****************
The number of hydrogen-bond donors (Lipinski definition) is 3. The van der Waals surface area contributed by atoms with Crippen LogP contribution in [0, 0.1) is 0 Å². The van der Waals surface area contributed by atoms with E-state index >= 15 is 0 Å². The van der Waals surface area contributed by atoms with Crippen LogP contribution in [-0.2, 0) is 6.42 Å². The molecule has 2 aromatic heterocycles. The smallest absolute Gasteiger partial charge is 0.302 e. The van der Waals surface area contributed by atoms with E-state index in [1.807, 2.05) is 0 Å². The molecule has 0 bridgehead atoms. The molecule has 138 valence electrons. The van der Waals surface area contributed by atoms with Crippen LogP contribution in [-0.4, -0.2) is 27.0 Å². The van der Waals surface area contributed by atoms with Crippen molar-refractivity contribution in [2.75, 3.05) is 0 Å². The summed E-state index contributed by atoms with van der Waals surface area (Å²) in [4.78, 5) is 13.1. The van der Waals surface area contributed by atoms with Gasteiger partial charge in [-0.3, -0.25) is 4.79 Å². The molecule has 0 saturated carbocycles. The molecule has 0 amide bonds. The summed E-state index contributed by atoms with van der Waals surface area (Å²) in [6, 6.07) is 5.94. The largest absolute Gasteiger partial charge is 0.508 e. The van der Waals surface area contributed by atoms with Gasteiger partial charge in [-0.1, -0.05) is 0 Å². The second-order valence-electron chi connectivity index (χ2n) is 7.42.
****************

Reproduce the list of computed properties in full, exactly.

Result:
The number of hydrogen-bond donors (Lipinski definition) is 3. The van der Waals surface area contributed by atoms with Crippen LogP contribution in [0, 0.1) is 0 Å². The van der Waals surface area contributed by atoms with E-state index >= 15 is 0 Å². The van der Waals surface area contributed by atoms with Crippen LogP contribution in [-0.2, 0) is 6.42 Å². The molecule has 2 aromatic heterocycles. The smallest absolute Gasteiger partial charge is 0.302 e. The van der Waals surface area contributed by atoms with E-state index in [1.807, 2.05) is 0 Å². The molecule has 0 bridgehead atoms. The molecule has 138 valence electrons. The van der Waals surface area contributed by atoms with Crippen LogP contribution in [-0.4, -0.2) is 27.0 Å². The van der Waals surface area contributed by atoms with Crippen molar-refractivity contribution in [2.75, 3.05) is 0 Å². The summed E-state index contributed by atoms with van der Waals surface area (Å²) in [4.78, 5) is 13.1. The van der Waals surface area contributed by atoms with Gasteiger partial charge in [-0.3, -0.25) is 4.79 Å². The molecule has 0 saturated carbocycles. The molecule has 0 amide bonds. The summed E-state index contributed by atoms with van der Waals surface area (Å²) in [6, 6.07) is 5.94. The largest absolute Gasteiger partial charge is 0.508 e. The van der Waals surface area contributed by atoms with Gasteiger partial charge in [-0.1, -0.05) is 0 Å². The second-order valence-electron chi connectivity index (χ2n) is 7.42.